'It's an ill bird," runs the adage, "that fouls its own nest." Cue the
Which providers? Why, the big US internet companies that have hitherto dominated the market for cloud services - a market set to double in size to
The second own goal (or unintended consequence, to give it its technical name) came from the revelation that the NSA had cracked or circumvented the encryption systems used by internet companies, banks and other organisations to persuade consumers that online transactions could be confidential and secure. Given that one of the great triumphs of the industry had been to persuade initially sceptical users that it was safe to conduct transactions online, this was a staggering revelation, the implications of which will be very far-reaching. And it brought to mind a conversation I had last year with a fairly senior executive of a major internet company, who casually mentioned that his organisation's head of security "wouldn't dream of using online banking". I thought it was amusing at the time and filed it away as a curiosity: geeks, after all, are notoriously paranoid about these things. Now I wish I had been more perceptive.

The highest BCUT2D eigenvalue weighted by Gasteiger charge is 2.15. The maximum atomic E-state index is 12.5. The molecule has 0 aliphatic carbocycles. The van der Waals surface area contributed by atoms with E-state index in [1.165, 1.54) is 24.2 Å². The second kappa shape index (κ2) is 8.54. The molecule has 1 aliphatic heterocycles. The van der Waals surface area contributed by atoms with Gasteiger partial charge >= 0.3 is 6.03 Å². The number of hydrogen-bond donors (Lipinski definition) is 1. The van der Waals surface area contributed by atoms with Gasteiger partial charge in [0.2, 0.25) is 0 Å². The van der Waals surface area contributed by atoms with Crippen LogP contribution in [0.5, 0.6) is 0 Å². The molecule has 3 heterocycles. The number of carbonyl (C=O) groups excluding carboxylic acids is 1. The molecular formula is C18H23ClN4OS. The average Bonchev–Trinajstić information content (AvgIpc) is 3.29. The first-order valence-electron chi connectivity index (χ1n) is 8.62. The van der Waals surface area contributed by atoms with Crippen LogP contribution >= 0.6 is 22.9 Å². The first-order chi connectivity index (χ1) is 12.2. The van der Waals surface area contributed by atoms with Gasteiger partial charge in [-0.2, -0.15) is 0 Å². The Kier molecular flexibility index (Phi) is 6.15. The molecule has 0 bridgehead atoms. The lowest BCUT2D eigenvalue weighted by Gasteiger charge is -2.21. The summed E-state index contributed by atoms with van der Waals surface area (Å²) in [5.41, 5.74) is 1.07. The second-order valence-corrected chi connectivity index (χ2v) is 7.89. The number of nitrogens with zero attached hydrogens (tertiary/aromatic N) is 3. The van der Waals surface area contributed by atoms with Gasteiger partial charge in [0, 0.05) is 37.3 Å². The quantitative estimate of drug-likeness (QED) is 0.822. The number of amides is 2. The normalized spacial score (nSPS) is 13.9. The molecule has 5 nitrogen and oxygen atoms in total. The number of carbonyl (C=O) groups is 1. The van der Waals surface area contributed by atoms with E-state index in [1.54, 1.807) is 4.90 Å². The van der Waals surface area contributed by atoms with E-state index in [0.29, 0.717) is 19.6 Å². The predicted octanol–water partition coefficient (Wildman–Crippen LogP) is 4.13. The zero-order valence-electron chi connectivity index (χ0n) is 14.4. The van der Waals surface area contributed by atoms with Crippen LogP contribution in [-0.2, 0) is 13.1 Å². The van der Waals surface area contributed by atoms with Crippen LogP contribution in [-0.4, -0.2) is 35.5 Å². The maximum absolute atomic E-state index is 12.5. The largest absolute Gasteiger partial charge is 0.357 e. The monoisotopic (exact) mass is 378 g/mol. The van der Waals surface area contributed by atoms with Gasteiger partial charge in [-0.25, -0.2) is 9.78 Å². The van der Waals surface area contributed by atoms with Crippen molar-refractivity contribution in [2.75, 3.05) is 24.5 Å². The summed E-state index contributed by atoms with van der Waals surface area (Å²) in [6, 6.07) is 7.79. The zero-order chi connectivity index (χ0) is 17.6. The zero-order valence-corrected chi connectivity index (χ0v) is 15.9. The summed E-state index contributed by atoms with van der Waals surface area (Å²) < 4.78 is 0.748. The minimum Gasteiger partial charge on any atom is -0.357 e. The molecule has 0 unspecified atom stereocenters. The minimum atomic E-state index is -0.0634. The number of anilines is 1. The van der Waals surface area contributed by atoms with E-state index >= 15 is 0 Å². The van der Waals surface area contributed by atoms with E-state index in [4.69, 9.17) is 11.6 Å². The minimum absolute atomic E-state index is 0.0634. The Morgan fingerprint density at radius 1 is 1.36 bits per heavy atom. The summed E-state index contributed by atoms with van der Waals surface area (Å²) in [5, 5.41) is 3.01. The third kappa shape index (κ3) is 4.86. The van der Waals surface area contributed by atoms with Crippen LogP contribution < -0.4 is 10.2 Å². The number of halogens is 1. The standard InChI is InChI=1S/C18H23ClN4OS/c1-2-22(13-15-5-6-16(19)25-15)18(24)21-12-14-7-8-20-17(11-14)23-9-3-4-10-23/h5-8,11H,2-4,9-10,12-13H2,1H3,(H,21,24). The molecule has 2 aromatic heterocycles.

But, in a way, even more disturbing was the realisation that the NSA seems to have covertly suborned the process by which encryption standards are set by the supposedly independent
I'll bet it was. Technical standards are to networking as oxygen is to life. And, broadly speaking, the way they are shaped has always been co-operative and open. In the internet world, for example, it's done by groups of engineers with specialist expertise in a particular area who gather to hammer out, by a process of open discussion, successive versions of a protocol until they converge on something that is agreed to be workable. "We believe," one of the pioneers of the process wrote, "in rough consensus and running code." But at the heart of the process is the assumption that everyone participating - whether from companies or academia - is working in the public interest rather than trying to advance the narrower interests of their organisation.
That's why the discovery that the NSA abused that kind of trust is so depressing. And, in a way, it represents the biggest own goal of all, because it fatally undermines one of the fundamental tenets of US foreign policy, namely that governance of the internet is best left in American hands. As the net became increasingly global, this was already looking like a threadbare proposition. The NSA has ensured that it is now untenable.
Which brings us back to birds and their nests. I forgot to mention that of course the official seal of the US president is. . . an eagle.
THE TRUTH UNMASKED The NSA's activities, revealed by Edward Snowden, are a massive blow for US computer businesses. Photograph
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